Guest post by Valerie Johnston

You’ve been diagnosed with type 2 diabetes – now what?  Your doctor probably told you to cut down on sugary foods and lose some weight.  Maybe he or she gave you a pamphlet with a lot of confusing facts about carbohydrates and proteins and fats, oh my!  Relax.  Making healthy eating choices with type 2 diabetes doesn’t have to be rocket science.  A healthy diet for diabetics is pretty much a healthy diet for everyone, with a few exceptions.

First of all, your body uses insulin to get sugar from your bloodstream to your cells, and the fact that you have type 2 diabetes means that either your body isn’t making enough insulin, or more likely it’s been making so much insulin over the years in response to massive blood sugar spikes caused by poor diet that the cells have become insulin resistant.  In any case, your body is no longer able to efficiently metabolize large amounts of blood sugar, leading to potentially dangerous hyperglycemia.  The solution?  Cut down the blood sugar.

By eating small meals throughout the day, you will keep your blood glucose levels on an even keel, making it much easier for your body to manage without supplemental insulin, which is the ultimate goal of a diabetic diet.

Foods Diabetics Should Avoid

Foods to avoid are those containing processed sugar and those with a high glycemic index such as starchy vegetables (corn, potatoes), white bread and simple carbohydrates.  These can be converted into blood glucose much more quickly, causing blood sugar levels to spike.  Stick to complex carbohydrates such as whole grain foods and vegetables, which take longer to break down.

Because diabetics are at higher risk for heart attack and stroke, it’s important to avoid foods that are high in sodium, saturated fats, trans fats and cholesterol.  Stick to lean meats, poultry and fish, which are high in omega-3 fatty acid.  Good fats are those found in avocados, nuts and olive oil, which can actually help reduce cholesterol levels.  Switch to low fat or fat free dairy products, and butter substitutes enhanced with olive oil.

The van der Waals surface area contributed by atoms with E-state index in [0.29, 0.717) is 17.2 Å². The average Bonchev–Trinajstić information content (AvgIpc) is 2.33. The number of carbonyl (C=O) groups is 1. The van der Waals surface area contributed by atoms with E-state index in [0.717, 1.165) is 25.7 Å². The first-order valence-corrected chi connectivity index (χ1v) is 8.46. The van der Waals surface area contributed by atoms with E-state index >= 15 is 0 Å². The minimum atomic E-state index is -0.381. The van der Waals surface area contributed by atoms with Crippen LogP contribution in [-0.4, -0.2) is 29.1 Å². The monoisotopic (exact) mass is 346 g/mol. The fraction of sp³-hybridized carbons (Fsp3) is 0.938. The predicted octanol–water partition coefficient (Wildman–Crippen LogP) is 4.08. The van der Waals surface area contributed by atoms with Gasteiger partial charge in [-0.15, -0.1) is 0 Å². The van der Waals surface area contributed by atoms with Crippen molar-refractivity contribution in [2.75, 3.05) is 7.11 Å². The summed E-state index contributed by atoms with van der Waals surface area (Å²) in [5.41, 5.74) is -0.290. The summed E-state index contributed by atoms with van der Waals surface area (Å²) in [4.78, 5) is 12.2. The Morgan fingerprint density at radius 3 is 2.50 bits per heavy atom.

Fruits are always healthy, right?  Not necessarily.  Diabetics should avoid fruits that are high in sugar, such as raisins, pineapple, watermelon, apricots, grapes and yes, even oranges to some extent.  Berries of all sorts are loaded with antioxidants and low in sugar, and grapefruit is an excellent source of vitamin C.

Starches are a no-no, aren’t they?  Healthy starches like whole grain breads, pastas, cereals, crackers, tortillas and long grain rice are rich in nutrients and take longer to break down than their processed cousins.  Eat the healthy starches, but avoid potato chips, candy bars and packaged snacks like the plague.

The Plate Method of Portioning

A healthy rule of thumb for a diabetic diet is to portion your plate off into quarters.  Fill two quarters of the plate with healthy, non-starchy vegetables, one quarter with a lean meat or protein such as eggs, nuts or cheese, and the other quarter with a healthy starch.  Add a glass of skim milk and a low sugar fruit for dessert and you have a perfectly proportioned healthy meal for diabetics and non-diabetics alike!

If caught early enough, type 2 diabetes is quite often able to be managed by diet alone, and sometimes even reversed.  Understanding the composition of different types of foods and the way they are broken down ultimately to end up as blood glucose will help you make healthy decisions about what you eat and when you eat it.  Adding some regular exercise will also help to regulate blood sugar levels, lower blood pressure and lower cholesterol levels.  Who knows, by forcing you to adopt a healthy diet and exercise regimen, diabetes may well have saved your life!

About the author: Valerie Johnston is a health and fitness writer located in East Texas. With ambitions of one day running a marathon, writing for ensures she keeps up-to-date on all of the latest health and fitness news.

Feature image via via photopin cc


The author of this post is a guest writer for Healthy Way to Cook. If you are interested in contributing an article for publication on our site, please contact our editorial director at [email protected].